Hebron - A Huge Balagan
Trip Start Aug 20, 2013
27Trip End Jun 19, 2014
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I will give you a brief description of Hebron before I write about my feelings after visiting this city for the second time. The city is holy to both Jews and Muslims because Abraham is supposedly buried there. The Tomb of the Patriarchs is regarded as the second holiest site in Judaism. For centuries there was a small but vibrant Jewish community until the Hebron Massacre of 1929. 67 Jews were brutally butchered by Arabs; sometimes it was their own neighbors doing the killing. In 1967when Hebron was conquered or liberated: it matters how you think politically, Jews began once again praying at the Tomb of Patriarchs. It was not until 1980 that the Israeli government allowed a Jewish community to resettle in the old City Center of Hebron
Our tour started with an ex-Israeli soldier named Nadav who is part of an Israeli NGO called Breaking the Silence. This group is made up of ex-soldiers who want to educate Israelis and others about what they are witnessing in the Occupied Territories. Our first stop was the Grave of "The Doctor Healer" Baruch Goldstein. He is buried in the middle of Meir Kahane Park in Kiryat Arba and his grave is revered by many of the locals. It was horrifying to me to see a grave of a mass murder revered as a site of pilgrimage. Now to those who say that Goldstein is not regarded as a hero, I heard the Rabbi of Kiryat Arba call him “holier than all the martyrs of the Holocaust.”
Next we saw the Jewish neighborhoods of Hebron and Nadav explained how he as a soldier was forced to deny access to Shuhada Street, which used to be the major thoroughfare and business center and now looks completely deserted. The road is closed for Palestinians. Nadav told us about the small things that he did to show his presence to the locals
The next part of the tour involved hearing from a spokesman, Noam Arnon, from the Hebron Jewish community. He spent a few hours with us and spoke about the importance of Hebron to Jews. He gave us a very good tour of the Tomb of the Patriarchs, which is supposedly the burial spot of Abraham, Sarah, Isaac and Leah. I remember watching Jews at prayer: hearing the Muslim call to prayer and thinking wow this is interesting. Our final stop was the Beit Haddash Museum which dealt with the Hebron Jewish community. The museum was powerful, especially with its images of the 1929 Massacre.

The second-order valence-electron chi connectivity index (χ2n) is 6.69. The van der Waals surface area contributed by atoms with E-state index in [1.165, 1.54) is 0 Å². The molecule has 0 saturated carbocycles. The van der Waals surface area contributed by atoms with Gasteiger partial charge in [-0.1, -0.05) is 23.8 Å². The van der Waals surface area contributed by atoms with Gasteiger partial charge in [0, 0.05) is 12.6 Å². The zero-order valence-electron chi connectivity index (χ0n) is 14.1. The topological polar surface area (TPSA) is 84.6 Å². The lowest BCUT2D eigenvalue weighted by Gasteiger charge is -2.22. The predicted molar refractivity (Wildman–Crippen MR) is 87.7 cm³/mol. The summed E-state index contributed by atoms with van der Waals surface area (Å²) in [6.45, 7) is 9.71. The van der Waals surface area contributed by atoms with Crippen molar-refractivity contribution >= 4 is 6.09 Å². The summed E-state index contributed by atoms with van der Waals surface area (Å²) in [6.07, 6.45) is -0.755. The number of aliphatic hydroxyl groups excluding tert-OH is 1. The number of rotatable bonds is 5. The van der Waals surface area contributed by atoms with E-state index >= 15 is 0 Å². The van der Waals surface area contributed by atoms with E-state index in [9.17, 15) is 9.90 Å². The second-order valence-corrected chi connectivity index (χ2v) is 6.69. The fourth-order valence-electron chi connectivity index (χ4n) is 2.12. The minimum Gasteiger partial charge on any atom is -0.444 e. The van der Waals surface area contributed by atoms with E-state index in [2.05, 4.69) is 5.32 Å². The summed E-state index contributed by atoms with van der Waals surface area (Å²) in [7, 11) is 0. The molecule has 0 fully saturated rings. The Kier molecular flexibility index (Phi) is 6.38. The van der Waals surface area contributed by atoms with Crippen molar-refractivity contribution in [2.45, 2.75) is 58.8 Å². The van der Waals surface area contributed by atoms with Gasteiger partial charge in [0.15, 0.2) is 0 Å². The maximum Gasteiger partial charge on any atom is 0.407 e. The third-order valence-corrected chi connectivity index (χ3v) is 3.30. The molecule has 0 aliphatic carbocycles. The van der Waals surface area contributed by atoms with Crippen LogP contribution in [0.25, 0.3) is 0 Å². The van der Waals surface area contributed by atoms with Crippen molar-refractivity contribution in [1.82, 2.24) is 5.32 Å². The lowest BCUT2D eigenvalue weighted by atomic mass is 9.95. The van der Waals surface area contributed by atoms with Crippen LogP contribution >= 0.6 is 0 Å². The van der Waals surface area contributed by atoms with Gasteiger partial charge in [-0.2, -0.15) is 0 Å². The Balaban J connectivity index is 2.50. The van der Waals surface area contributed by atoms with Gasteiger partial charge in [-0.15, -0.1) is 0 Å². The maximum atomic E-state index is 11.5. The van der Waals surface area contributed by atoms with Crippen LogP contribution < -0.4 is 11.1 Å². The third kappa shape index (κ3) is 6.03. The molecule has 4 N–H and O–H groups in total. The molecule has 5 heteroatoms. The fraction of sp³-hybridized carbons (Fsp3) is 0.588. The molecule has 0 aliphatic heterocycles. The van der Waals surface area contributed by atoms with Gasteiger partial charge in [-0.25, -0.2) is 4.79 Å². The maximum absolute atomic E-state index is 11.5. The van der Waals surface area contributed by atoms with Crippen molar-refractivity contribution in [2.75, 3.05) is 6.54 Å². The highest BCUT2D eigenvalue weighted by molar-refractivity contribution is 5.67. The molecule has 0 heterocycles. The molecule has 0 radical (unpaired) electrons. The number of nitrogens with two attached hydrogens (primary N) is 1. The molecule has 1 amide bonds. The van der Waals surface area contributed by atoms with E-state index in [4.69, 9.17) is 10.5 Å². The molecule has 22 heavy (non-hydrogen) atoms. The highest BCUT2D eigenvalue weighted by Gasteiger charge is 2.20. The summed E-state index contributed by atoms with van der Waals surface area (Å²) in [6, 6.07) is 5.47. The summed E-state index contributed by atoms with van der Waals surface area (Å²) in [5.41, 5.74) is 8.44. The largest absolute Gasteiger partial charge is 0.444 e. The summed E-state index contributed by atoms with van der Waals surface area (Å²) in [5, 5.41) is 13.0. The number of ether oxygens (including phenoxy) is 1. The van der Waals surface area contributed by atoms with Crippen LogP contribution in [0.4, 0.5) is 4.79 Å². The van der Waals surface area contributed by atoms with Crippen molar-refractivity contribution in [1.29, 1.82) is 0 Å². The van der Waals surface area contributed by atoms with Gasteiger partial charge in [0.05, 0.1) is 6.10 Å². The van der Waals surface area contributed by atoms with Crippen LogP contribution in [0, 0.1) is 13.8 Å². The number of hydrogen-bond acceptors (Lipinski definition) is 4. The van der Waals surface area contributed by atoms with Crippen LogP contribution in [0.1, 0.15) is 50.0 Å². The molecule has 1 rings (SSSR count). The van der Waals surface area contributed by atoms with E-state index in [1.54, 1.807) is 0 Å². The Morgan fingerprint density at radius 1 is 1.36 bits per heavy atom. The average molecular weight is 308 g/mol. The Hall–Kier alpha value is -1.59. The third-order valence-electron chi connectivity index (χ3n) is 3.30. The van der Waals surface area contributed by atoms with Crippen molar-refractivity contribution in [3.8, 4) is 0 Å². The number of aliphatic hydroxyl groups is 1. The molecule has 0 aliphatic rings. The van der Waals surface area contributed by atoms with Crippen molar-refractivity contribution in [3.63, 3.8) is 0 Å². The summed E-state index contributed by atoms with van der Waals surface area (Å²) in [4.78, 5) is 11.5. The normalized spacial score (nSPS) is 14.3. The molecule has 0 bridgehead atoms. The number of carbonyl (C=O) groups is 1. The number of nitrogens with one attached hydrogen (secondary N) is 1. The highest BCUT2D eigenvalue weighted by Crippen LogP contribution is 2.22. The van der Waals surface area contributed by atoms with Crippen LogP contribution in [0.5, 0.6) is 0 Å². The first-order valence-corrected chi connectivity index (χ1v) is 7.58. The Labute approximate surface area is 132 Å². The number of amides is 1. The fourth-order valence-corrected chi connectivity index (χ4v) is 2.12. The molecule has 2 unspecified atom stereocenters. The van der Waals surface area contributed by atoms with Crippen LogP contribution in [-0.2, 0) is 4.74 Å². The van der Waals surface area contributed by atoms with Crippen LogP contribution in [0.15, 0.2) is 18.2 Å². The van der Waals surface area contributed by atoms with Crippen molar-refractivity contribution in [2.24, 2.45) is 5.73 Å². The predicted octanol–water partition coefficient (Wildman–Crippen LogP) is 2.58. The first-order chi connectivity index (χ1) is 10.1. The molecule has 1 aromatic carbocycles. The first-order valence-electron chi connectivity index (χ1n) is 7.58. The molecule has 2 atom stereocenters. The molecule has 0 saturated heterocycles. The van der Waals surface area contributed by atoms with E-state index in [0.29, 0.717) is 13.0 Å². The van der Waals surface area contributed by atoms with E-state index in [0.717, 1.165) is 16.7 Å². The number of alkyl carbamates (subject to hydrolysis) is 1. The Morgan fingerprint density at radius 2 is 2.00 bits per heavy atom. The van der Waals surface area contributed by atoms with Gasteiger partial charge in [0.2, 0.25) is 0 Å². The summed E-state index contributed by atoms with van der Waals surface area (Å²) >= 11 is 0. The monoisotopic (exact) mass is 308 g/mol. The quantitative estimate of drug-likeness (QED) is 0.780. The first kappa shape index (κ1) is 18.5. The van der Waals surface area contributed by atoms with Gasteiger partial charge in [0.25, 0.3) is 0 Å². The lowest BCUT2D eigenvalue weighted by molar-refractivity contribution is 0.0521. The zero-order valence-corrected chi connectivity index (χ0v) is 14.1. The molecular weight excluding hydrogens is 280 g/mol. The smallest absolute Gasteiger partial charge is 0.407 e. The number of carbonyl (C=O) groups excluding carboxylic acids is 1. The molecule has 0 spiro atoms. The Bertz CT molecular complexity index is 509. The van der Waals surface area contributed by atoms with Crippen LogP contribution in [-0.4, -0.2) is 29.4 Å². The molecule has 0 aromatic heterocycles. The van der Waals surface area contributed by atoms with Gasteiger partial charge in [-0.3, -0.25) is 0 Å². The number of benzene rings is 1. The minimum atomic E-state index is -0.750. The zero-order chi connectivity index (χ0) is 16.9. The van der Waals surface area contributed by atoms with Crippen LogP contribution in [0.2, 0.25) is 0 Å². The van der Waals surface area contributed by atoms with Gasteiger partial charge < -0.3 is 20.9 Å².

Now, I’m going to express my beliefs about Hebron
The Palestinians in Hebron are also not innocent of committing violent acts against the people of Hebron. One instance includes a sniper who deliberately targeted a 10 month old baby for death. The Palestinians have reacted to the occupation with violence and violence begets more violence. I think that the actions of some of the inhabitants are making it impossible for any type of co-existence to be possible in the future
Hebron is a city that I thought I would never visit again, because it affects me in so many ways. I’m proud to be Jewish and I love my faith. However, being in Hebron makes me ashamed that some people who share it are using as an excuse to abuse and displace Palestinians. In the end, I agree with Lezley Hazelton when she said, “We’ve allowed Judaism to be claimed by violently messianic West Bank settlers, Christianity by homophobic hypocrites and misogynistic bigots, Islam by suicide bombers. … This isn’t faith. This is fanaticism.” Today, I saw the fanaticism that my chosen religion has inspired. Yet after looking into the abyss I still firmly believe in peace and co-existence. Much like the youngsters with whom I work I will fight for peace as hard as the fanatics fight against it.